Local resident runs to help raise funds for SHALVA, a unique nonprofit for children with physical and mental challenges in Israel

Ron Lifton, Rabbi Kalman Samuels Photo/Jon Clark

By Karen Billing

Local resident Ron Lifton ran the Jerusalem Half Marathon for Team SHALVA last year, raising funds and awareness for SHALVA, a nonprofit organization for children with physical and mental challenges in Israel.

After running those 13.1 miles for SHALVA, Lifton wanted to take his involvement one step further and brought the organization’s founder, Kalman Samuels, to San Diego last week for a fundraising reception at his Carmel Valley home.

“Ron understood we were a great organization nobody knew about,” Samuels said. “He opened his heart and home and went the extra mile to share the message.”

Founded 22 years ago, SHALVA currently serves 450 families with free programs that are filled to capacity. They have a budget of $4 million a year; $1.1 million comes from the government in “dibs and dabs,” but SHALVA is tasked with raising the rest.

The organization has a big project in the works with the new SHALVA National Children’s Center, a $46 million, 200,000-square-foot facility in Jerusalem that would be the largest in the world for children with disabilities.

When Lifton decided to participate in the Jerusalem Marathon, he wanted to take part for both the challenge of the run but also to benefit a local organization and in his search he found SHALVA.

He joined Team SHALVA for extra motivation and raised $3,600 for the organization.

Lifton had the opportunity to meet Samuels at a pre-race pasta party in Jerusalem last year.

“Nobody knew about SHALVA in California,” said Lifton. “I set a challenge to him to try and change that, that’s why he’s here.”

The birth of SHALVA came out of Samuels’ own family tragedy.

Samuels is not Israeli, he was actually born in Vancouver, Canada. In 1970, he went to Europe planning to study French and while touring abroad he visited Israel.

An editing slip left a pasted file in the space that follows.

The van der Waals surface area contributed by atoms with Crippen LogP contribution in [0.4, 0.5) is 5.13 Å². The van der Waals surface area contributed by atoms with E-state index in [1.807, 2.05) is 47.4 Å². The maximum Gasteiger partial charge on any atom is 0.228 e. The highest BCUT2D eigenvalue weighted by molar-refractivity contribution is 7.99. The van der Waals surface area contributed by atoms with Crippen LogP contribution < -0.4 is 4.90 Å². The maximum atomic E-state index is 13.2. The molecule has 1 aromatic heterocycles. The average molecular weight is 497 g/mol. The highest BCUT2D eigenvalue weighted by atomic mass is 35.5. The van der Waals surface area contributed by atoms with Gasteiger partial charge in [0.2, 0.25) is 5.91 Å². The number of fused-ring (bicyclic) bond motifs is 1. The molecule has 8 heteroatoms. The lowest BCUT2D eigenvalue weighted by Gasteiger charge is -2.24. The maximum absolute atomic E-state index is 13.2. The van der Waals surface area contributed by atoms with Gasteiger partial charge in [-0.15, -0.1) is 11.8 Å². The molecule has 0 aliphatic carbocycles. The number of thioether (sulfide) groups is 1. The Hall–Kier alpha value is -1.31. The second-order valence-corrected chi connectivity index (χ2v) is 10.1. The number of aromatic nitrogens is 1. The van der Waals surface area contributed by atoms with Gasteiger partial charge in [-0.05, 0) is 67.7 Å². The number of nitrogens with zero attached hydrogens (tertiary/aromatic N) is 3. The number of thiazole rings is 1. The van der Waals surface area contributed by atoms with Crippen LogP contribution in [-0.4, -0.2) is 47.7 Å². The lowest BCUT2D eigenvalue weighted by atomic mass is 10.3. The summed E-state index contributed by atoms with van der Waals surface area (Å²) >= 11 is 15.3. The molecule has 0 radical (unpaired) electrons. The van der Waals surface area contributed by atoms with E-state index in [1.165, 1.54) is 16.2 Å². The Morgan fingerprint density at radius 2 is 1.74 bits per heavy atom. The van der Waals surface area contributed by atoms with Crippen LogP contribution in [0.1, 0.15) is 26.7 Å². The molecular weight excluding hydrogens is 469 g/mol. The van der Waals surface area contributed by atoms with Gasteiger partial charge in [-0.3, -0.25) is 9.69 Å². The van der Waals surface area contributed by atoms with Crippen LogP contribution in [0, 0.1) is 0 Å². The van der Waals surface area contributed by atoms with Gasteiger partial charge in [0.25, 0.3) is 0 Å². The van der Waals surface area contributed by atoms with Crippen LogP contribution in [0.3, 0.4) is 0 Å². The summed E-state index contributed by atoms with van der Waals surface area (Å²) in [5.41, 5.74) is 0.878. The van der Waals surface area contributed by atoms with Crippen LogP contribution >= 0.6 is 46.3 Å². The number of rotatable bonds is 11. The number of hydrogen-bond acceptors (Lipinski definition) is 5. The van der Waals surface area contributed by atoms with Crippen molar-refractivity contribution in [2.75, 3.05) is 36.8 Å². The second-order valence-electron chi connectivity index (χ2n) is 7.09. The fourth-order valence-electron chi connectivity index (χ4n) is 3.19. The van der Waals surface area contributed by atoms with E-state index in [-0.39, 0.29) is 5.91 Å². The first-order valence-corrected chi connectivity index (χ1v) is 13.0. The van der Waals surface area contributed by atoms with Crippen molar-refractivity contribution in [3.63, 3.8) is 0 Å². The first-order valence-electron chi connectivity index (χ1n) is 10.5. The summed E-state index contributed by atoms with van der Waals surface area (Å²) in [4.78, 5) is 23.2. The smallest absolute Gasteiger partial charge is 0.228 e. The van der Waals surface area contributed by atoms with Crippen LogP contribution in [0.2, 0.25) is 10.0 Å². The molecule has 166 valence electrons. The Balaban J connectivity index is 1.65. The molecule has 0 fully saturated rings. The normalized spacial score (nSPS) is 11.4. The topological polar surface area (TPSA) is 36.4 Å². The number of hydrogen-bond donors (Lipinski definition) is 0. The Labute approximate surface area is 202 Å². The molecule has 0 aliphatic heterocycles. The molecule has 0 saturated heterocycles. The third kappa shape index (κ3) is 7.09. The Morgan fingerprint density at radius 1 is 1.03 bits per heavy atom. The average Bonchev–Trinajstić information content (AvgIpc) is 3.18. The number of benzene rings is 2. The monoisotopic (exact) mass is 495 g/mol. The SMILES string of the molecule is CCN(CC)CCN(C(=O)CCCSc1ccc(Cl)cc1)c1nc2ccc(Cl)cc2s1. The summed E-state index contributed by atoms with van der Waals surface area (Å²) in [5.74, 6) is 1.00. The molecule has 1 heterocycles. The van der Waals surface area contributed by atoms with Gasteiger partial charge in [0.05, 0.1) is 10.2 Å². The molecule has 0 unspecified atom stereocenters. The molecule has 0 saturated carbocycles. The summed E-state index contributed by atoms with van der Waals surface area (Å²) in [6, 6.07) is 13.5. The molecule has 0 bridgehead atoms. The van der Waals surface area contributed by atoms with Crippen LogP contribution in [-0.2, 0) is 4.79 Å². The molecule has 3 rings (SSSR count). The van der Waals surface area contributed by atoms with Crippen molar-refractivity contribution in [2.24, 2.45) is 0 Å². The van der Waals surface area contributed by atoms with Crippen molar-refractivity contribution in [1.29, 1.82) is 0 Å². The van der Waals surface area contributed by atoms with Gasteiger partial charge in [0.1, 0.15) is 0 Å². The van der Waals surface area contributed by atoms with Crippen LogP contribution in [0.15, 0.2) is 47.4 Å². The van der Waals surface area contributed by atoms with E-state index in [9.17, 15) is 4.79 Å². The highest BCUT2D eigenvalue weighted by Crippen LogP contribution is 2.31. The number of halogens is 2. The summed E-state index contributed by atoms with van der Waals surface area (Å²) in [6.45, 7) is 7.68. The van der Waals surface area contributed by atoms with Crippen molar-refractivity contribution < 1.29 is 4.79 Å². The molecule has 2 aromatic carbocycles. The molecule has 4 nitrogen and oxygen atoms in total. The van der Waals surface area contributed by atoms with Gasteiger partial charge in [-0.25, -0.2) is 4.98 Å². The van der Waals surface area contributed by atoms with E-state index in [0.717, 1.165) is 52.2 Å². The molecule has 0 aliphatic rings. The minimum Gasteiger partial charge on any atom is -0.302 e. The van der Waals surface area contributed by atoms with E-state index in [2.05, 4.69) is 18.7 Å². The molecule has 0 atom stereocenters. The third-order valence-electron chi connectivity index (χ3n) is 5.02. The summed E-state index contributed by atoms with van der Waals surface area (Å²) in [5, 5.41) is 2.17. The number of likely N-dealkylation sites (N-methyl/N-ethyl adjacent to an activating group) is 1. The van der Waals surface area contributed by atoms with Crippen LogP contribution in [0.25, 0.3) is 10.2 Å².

“I kept delaying my trip home and at the end of the day I never left,” Samuels said, noting he was drawn to the history of his roots and eventually decided to become a Rabbi.

He met and married his wife Malki and they had two children together. When their son Yossi was 11 months old, he went in for his DPT (diphtheria, pertussis (whooping cough) and tetanus) vaccine. It turned out that there had been a problem with the vaccine and Yossi was left blind, deaf and very hyperactive.

The family had two more children and Malki was struggling to take care of Yossi on her own, especially as he was living in a “closed world with no one able to penetrate his bubble.” Malki made a vow to God that if he helped Yossi, she would dedicate herself to helping others.

The Samuels received their miracle when Yossi was 8 years old. A deaf teacher named Shoshanna Weinstock was able to make a breakthrough with Yossi, spelling words into his hands in the same way Annie Sullivan had reached Helen Keller. The first word he learned was “shulchan” — Hebrew for table.

“He lit up,” said Samuels. “Suddenly he could communicate…His thirst for knowledge was insatiable. I remember when he knew 10 words, then he knew 40, and then 100.”

Suddenly he was no longer in a bubble.

Malki and Samuels knew that it was “payback time,” that they had to make good on their vow with God and get to work helping others. In 1990, they founded SHALVA in a seven-story facility on a scenic hill with just 10 children in an after-school program.